After 11 days, the now infamous Hollywood Freeway house was finally rolling again late Tuesday night.
The house was being hauled north on the freeway followed by a parade of cars after beginning its journey around 10:30 p.m.
It had languished on the freeway shoulder since the owner, Patrick Richardson, tried moving it from Santa Monica to the Santa Clarita Valley himself Sept. 15. He had hoped to save money.
Richardson, 45, of Castaic, obtained a permit from Caltrans to transport the oversized load on the freeway. Instead of taking the shortest route -- up the 405 Freeway and over the Sepulveda Pass -- he took a longer, more level route through downtown Los Angeles and north on the 101 Freeway.
By the time the 20-foot-wide structure reached downtown, the wheels reportedly were coming loose from the trailer. Richardson made emergency repairs and lumbered onward, only to come to a halt again in Hollywood.
That’s where his house, built in 1950, struck the 14-foot, 10-inch Western Avenue bridge. The impact sheared off the top of the roof. A SigAlert was called when it took hours to free the house from the bridge. The house was eventually parked 3 1/2 miles up the road near Barham Boulevard, where the shoulder was wide enough for the structure to be out of traffic lanes.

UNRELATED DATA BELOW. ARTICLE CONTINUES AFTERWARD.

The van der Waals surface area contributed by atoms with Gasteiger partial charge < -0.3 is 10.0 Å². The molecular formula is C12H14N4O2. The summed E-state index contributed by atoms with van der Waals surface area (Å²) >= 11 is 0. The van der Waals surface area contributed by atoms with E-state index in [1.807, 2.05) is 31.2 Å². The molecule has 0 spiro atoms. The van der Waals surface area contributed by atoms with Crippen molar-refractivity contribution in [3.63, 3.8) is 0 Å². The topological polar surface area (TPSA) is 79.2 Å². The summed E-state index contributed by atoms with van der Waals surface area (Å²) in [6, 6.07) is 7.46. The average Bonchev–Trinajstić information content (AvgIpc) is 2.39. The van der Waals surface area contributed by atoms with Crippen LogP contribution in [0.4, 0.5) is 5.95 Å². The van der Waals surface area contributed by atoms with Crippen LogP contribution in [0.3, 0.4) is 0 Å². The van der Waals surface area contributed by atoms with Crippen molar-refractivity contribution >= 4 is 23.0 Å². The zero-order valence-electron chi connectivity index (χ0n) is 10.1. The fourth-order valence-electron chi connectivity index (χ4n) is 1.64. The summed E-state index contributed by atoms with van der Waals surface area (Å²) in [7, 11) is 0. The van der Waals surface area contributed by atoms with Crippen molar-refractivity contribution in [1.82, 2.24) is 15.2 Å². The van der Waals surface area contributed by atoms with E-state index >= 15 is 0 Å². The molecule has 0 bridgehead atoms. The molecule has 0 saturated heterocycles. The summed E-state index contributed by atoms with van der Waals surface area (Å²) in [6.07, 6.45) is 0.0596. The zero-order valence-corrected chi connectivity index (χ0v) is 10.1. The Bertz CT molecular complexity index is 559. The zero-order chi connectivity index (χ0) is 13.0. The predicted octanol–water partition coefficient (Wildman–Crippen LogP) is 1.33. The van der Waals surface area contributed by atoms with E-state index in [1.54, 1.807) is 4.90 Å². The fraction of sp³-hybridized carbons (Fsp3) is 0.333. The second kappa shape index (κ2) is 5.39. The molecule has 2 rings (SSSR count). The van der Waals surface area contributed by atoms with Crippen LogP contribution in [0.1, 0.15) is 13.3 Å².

On Monday, state highway officials gave the owner of the green stucco bungalow until midnight to move it. If the house wasn’t gone Tuesday morning, Caltrans was prepared to hire a mover and bill the job to the homeowner. And so the state agency did. Caltrans spokeswoman Judy Gish said Tuesday that the agency had hired Master House Movers of Santa Clarita to move the house. “Since the owner was unable to move the house himself during the required time frame, Caltrans has taken over the process and the owner will be billed,” she said. Gish said it the house would be stored but she didn’t know where. She said there is no current cost estimate.
Meanwhile, commuters on both sides of the freeway stepped on their brakes for perhaps the last time this week, gazing over at the lopsided house.
Russ Leland, 65, who lives near Lake Hollywood, suggested a new location for the house.
“The guy’s going to be famous for this, so that house should go somewhere,” Leland said, pointing over to a nearby empty lot. “That’d be a perfect place for a house.”